This is one of my husband’s favourite dishes.
Well, to be more specific, this is his favourite Pakistani recipe of mine.
And to be quite fair, I do agree with him. If I had to make a list of my favourite Pakistani foods, Karahi Keema made with mutton or lamb meat would be in my top 5.
Literally, a karahi is a type of pan used to cook food in around the South-East of Asia. It is a shallow circular pan, like a wok, and typically is of a heavy base, often steel or cast iron.
Karahi also refers to a specific kind of curry made in the karahi-pan in the South of Asia.
Such curries are tomato-based and have strong flavours of ginger, garlic and green chilli.The tomato and ginger is a defining aspect of karahi recipes – Without lots of tomato and ginger, you quite simply are not really enjoying the true flavour of a karahi!
So traditionally Karahi dishes do not use onion. This is something my Father has always been adamant about. When I developed this recipe back in 2015 I could never understand the importance of this. Now, as a more seasoned cook (I am editing this in 2020 now), I have grown to have much more appreciation and consideration towards the traditional methods. I have used onion in this recipe, however since this is one of my most popular recipes on the blog (2nd only to Chicken Pilau!), I am keeping this recipe up the way it originally was written. For a more authentic recipe, check out this chicken keema karahi recipe.
Before marriage, I used to see my father cook a lot in his karahi. My father is a true expert in karahis and I endearingly call him ‘the karahi Master’ whenever I see him cooking yet another karahi for the guests he loves to cook for. His karahi dishes were usually made with lamb or chicken – keema is a spin I have made and one which has become a definite keeper for us!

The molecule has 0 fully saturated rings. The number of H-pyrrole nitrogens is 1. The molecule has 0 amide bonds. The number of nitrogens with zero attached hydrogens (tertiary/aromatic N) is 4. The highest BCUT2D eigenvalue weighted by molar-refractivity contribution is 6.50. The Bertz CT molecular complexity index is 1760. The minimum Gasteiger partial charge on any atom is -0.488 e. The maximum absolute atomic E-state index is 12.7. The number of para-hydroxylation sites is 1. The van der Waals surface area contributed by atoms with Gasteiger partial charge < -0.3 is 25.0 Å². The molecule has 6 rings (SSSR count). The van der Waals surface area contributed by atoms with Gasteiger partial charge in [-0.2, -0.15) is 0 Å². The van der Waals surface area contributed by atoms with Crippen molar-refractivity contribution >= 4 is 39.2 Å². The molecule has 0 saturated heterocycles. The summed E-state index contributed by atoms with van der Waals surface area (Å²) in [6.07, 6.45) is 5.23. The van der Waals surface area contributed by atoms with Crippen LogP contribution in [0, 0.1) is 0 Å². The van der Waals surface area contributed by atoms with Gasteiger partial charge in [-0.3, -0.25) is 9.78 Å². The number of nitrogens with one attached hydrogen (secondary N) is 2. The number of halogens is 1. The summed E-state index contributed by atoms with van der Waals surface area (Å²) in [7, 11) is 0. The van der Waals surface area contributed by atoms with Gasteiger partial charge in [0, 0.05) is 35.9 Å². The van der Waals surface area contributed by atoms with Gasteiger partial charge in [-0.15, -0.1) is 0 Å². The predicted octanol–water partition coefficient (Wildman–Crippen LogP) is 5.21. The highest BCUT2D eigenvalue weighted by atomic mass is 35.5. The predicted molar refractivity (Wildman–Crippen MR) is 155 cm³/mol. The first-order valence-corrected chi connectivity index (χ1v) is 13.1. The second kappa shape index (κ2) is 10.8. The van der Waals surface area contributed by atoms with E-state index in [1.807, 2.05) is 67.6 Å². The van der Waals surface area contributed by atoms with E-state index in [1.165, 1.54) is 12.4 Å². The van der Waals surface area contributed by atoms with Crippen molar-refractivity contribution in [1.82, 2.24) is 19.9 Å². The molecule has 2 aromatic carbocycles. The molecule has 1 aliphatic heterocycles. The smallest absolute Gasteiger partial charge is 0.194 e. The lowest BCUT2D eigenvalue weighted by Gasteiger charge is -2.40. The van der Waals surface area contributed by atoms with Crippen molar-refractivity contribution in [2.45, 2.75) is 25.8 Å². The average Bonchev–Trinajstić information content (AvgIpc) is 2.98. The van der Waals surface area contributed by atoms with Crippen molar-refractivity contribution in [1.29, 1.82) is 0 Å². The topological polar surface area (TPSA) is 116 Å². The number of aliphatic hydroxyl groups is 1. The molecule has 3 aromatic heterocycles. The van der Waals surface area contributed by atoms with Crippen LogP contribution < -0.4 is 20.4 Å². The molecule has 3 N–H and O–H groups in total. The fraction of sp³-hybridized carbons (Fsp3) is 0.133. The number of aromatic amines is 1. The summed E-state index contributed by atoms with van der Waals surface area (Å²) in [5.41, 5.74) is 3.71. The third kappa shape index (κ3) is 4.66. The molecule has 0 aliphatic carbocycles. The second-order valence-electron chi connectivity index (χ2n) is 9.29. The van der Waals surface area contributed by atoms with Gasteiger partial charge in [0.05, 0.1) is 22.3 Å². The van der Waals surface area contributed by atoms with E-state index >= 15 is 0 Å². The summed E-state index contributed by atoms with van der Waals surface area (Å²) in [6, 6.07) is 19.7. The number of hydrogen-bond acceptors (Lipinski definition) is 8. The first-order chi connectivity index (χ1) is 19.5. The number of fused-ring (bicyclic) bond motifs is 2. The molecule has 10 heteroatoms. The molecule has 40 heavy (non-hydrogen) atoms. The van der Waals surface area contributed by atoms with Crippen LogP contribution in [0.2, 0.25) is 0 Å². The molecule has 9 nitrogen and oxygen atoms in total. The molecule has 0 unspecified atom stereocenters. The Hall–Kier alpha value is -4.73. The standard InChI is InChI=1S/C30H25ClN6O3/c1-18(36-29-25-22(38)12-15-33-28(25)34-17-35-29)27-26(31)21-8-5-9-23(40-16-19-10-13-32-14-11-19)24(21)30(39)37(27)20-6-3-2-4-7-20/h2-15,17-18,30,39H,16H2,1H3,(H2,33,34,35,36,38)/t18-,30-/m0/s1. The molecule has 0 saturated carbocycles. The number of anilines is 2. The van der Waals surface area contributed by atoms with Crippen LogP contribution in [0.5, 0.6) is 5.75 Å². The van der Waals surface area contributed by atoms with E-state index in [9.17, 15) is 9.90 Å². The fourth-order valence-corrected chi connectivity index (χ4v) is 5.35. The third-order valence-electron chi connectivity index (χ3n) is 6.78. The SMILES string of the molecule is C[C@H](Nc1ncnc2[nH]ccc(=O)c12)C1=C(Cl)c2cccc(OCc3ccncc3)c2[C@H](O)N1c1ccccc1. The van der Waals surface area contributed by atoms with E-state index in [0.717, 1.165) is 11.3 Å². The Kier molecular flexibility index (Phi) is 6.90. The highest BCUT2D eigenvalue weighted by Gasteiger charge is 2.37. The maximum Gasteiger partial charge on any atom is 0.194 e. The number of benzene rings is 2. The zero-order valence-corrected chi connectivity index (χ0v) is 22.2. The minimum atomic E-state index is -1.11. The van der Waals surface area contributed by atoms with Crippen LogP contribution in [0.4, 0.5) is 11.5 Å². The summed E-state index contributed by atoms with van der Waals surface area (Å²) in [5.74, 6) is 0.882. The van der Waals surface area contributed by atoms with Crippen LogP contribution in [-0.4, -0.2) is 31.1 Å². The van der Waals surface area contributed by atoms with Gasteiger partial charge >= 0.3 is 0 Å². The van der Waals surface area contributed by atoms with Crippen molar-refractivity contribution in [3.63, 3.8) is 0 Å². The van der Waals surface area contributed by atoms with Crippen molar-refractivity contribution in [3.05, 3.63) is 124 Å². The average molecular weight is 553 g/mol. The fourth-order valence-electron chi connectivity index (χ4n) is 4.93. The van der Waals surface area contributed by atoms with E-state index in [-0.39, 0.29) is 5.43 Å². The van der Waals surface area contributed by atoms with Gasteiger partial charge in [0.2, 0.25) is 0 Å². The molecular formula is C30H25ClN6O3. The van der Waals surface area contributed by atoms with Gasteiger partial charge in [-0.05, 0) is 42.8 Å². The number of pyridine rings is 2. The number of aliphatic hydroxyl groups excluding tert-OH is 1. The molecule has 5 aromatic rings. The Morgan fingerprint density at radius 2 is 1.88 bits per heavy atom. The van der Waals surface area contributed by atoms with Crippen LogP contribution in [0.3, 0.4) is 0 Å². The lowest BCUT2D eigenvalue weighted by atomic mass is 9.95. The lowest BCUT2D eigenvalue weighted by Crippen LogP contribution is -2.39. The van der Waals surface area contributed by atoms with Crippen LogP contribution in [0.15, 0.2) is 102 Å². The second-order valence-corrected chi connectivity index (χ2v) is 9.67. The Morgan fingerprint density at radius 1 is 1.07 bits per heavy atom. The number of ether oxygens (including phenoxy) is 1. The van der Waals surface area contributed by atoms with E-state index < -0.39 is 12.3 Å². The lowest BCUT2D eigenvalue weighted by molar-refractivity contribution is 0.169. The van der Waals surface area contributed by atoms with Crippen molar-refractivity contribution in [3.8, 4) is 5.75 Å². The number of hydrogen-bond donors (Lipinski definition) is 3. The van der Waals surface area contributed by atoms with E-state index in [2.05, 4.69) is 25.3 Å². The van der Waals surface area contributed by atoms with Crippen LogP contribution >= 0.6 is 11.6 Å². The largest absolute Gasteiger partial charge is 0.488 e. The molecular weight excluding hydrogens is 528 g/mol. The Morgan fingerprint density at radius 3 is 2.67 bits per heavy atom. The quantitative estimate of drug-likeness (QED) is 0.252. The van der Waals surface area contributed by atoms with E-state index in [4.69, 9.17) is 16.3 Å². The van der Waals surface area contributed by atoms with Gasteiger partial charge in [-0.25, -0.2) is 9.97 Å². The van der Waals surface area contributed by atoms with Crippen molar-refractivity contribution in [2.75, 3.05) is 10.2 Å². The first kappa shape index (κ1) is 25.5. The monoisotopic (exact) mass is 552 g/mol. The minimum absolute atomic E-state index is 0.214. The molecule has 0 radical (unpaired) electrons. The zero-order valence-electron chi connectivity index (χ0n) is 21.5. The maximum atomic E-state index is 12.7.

This is a recipe I’ve tested and tweaked over the months. And it’s been a total hit! I find it’s one I always come back to again and again, particularly for dawats and dinner parties, just because it comes together so well and tastes so incredibly rich!
The one thing I feel makes a world of a difference is the cut of mince used. I always use chunkier minced meat whenever I cook this recipe. When going to the butchers, instead of asking for machine-cut minced meat, ask for hand-cut, or ‘hath ka keema’ if your butchers are Pakistani. I have tried this recipe with both types of mince and I find the hath ka keema far more superior. This cut yields more texture and suits this dish much more than machine-mince. This is totally optional but if hath ka keema is available to you I definitely recommend it.
Another thing worth mentioning about karahi dishes is that often, they use a lot of oil. This is to bypass all the moisture and thickness of the tomatoes.
In this particular recipe, I have used less because this is a recipe on regular rotation in my house and I don’t want this to be an extremely fatty meal. However if I were to be serving this to guests, I could easily double the amount of oil. Oil helps the meat brown better and gives a more desi look to the end dish. It’s your call – add more oil or stick to the amount I’ve used depending on how you feel.
One final note regarding the ginger in this recipe. Ginger is only used as garnish in this recipe – I have been told by someone whose cooking experience I trust that traditionally ginger is only to be used as garnish and not in the actual karahi dish. Why? I didn’t actually find out from him, but I think it is so the ginger remains a strong, pronounced and a visible part of the dish. Raw garlic definitely has a different taste to ginger which has been cooked into the dish in the early stages. As with all recipes, you are completely free to add grated or minced ginger in the earlier stages of the cooking!
Enjoy, with love x
Also – try my Chicken Karahi Keema too! Get the recipe here
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